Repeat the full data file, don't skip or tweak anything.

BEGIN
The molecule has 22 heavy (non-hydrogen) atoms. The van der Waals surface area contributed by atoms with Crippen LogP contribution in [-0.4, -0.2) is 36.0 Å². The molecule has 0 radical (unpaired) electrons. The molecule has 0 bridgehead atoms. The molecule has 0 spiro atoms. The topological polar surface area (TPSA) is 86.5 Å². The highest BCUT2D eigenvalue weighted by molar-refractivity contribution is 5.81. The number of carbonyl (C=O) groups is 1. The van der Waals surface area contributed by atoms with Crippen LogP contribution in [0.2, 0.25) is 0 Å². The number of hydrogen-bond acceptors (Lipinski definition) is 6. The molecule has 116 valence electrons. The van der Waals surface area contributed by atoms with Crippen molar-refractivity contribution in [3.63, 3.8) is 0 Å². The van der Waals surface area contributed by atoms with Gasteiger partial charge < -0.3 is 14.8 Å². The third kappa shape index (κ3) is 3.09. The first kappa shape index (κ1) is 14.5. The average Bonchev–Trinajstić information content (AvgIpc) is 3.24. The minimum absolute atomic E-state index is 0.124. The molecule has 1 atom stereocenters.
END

The molecule has 22 heavy (non-hydrogen) atoms. The van der Waals surface area contributed by atoms with Crippen LogP contribution in [-0.4, -0.2) is 36.0 Å². The molecule has 0 radical (unpaired) electrons. The molecule has 0 bridgehead atoms. The molecule has 0 spiro atoms. The topological polar surface area (TPSA) is 86.5 Å². The highest BCUT2D eigenvalue weighted by molar-refractivity contribution is 5.81. The number of carbonyl (C=O) groups is 1. The van der Waals surface area contributed by atoms with Crippen LogP contribution in [0.2, 0.25) is 0 Å². The number of hydrogen-bond acceptors (Lipinski definition) is 6. The molecule has 116 valence electrons. The van der Waals surface area contributed by atoms with Crippen molar-refractivity contribution in [3.63, 3.8) is 0 Å². The van der Waals surface area contributed by atoms with Gasteiger partial charge < -0.3 is 14.8 Å². The third kappa shape index (κ3) is 3.09. The first kappa shape index (κ1) is 14.5. The average Bonchev–Trinajstić information content (AvgIpc) is 3.24. The minimum absolute atomic E-state index is 0.124. The molecule has 1 atom stereocenters.